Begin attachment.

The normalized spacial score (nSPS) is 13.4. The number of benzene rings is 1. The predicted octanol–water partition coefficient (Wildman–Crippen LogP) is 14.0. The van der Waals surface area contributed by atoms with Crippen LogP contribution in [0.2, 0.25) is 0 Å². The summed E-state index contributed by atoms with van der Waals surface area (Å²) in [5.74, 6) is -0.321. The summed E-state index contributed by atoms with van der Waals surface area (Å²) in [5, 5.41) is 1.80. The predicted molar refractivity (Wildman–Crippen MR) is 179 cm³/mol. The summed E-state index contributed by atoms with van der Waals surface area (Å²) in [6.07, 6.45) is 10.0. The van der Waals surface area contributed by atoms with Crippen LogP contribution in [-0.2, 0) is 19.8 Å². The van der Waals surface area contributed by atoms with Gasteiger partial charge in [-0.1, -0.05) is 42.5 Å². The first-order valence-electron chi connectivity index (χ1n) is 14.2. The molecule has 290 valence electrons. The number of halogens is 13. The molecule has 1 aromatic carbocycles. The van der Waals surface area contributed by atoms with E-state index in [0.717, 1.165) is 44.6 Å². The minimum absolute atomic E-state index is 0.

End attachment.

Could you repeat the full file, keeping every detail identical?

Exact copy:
The normalized spacial score (nSPS) is 13.4. The number of benzene rings is 1. The predicted octanol–water partition coefficient (Wildman–Crippen LogP) is 14.0. The van der Waals surface area contributed by atoms with Crippen LogP contribution in [0.2, 0.25) is 0 Å². The summed E-state index contributed by atoms with van der Waals surface area (Å²) in [5.74, 6) is -0.321. The summed E-state index contributed by atoms with van der Waals surface area (Å²) in [5, 5.41) is 1.80. The predicted molar refractivity (Wildman–Crippen MR) is 179 cm³/mol. The summed E-state index contributed by atoms with van der Waals surface area (Å²) in [6.07, 6.45) is 10.0. The van der Waals surface area contributed by atoms with Crippen LogP contribution in [-0.2, 0) is 19.8 Å². The van der Waals surface area contributed by atoms with Gasteiger partial charge in [-0.1, -0.05) is 42.5 Å². The first-order valence-electron chi connectivity index (χ1n) is 14.2. The molecule has 290 valence electrons. The number of halogens is 13. The molecule has 1 aromatic carbocycles. The van der Waals surface area contributed by atoms with E-state index in [0.717, 1.165) is 44.6 Å². The minimum absolute atomic E-state index is 0.